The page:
, both Uber and Lyft are loss making enterprises. Consumers get an amazing service at below market rate, subsidised by the VC’s and the folks doing the driving.
Issue #158 published 23 Apr 2020
Somehow missed this from Laetitia Vitaud
earlier this year. She is an acute commentator on the future of work as there is. This is an outstanding essay on how changing workforce demands will in term transform the responsibility of ‘HR’. Must read folks. H/T brainfooder Matt Bradburn
for the share.
Issue #112 published 23 Apr 2020
The creative economy has pretty always been the gig economy. Now that we’re all about to catch up, it pays to pay attention to how they are getting paid. This is an anonymous, crowdsourced list
of which publications pay freelance writers, and how much. A cool tool and maybe a message from the future
Issue #151 published 23 Apr 2020
Written as a critique of the gig or platform economy, this essay can also be read as a forecast of a future all of us might share - our pay becoming dependent on how customers rate our service. Note: this would be irrespective of whether they are qualified to do so or not. Food for thought
for all of us I’d say…
Issue #175 published 23 Apr 2020
The power imbalance between payments providers and content creators is laid bare in this weeks decision by PayPal to pull out of Pornhub
- leaving thousands of platform workers scrambling for alternatives, none of which adequately replace PayPal’s market dominance. Financial de-platforming…perhaps an unpleasant yet necessary consideration for platform workers in the gig economy.
Issue #162 published 23 Apr 2020
For the record, I disagree with my old boss Azeem Azhar
’s argument for increased government oversight in regulating work on online platforms. He makes a strong case though in this accessible essay on the future of platform economy. Have a read here
and make up your own mind.
Issue #98 published 23 Apr 2020
Amazon Mechanical Turk was perhaps the first ‘gig working’ platform launched as far back as 2005, it was a place where remote workers can do some menial digital tasks for micropayments. The Hustle breaks down whether you can actually make 'being a Turker’ a viable side hustle. Great - and balanced - read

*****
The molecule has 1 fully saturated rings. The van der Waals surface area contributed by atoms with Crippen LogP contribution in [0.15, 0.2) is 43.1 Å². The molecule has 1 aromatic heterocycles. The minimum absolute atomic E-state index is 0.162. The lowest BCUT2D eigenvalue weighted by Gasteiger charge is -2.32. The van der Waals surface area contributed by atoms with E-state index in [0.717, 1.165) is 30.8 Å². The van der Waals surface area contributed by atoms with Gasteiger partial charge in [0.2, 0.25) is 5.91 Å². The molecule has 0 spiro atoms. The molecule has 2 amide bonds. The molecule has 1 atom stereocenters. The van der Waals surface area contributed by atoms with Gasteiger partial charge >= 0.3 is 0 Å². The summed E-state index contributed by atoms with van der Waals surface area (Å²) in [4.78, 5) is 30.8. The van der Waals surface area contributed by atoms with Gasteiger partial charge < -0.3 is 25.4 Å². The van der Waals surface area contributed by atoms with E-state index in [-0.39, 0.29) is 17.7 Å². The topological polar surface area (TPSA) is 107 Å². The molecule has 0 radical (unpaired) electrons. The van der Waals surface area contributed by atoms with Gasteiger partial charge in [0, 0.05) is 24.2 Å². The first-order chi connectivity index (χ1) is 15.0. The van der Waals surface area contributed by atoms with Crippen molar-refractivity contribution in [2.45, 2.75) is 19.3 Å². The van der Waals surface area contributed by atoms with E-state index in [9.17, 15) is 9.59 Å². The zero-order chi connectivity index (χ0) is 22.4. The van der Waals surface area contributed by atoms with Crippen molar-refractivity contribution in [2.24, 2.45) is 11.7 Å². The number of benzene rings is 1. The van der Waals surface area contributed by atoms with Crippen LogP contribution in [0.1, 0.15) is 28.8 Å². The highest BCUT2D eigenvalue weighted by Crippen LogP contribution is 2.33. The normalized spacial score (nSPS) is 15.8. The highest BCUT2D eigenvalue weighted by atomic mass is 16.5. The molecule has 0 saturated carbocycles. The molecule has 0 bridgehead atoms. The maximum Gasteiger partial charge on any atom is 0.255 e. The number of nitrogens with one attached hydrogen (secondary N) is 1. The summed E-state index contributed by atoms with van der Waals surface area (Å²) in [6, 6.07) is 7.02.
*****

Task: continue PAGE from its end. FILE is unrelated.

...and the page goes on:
of a method of labour organisation which is an inevitable part of our future
Issue #145 published 23 Apr 2020
Agencies, marketplaces, platforms - are all in the same business of connecting buyer and seller. They just got to do it more efficiently than the open market. Paul Millerd
offers a critique of the promise of the upstream gig economy from the POV of the talent, one familiar with a lot of us who’ve signed up to the gig economy. H/T ‘foodie Ollie Glass
for the share
Issue #128 published 23 Apr 2020
5th annual report from Upwork and the Freelancers Union on the state of the freelance economy. Essential
resource from one of market makers of the new economy. You need to download and read this paper - do it here
Issue #108 published 23 Apr 2020
Outstanding report from JP Morgan on the platform economy. This is not traditional contractors, this is work distributed by an online platform rather than open market. Sector divergence is the key finding, with the recommendation for tailored policy approaches. Download the full report here
Issue #104 published 23 Apr 2020
“..you have your 9-5, 5-9 and your weekend job”. Fascinating report into the tech enabled gig economy. In the developing world economies, with Nigeria, Indonesia and Vietnam as exemplars, this is already the norm.
Issue #60 published 23 Apr 2020
‘Rental is the new retail’ so the saying goes, as consumers avoid the headache of having to actually own
things. The movement will inevitably come to hiring, as employers get rid of the headache of 'owning’ workers, preferring instead to rent them. Have a read here
Issue #161 published 23 Apr 2020
The future of organised labour might look a lot like this
- market wide co-ordination of gig workers, independent of any employer or platform. Last week’s call for a nationwide strike
in the face of heightened risk of work during the pandemic is an early sign of things to come. Have a look
- we might belong to it or something like it, one day.
Issue #182 published 23 Apr 2020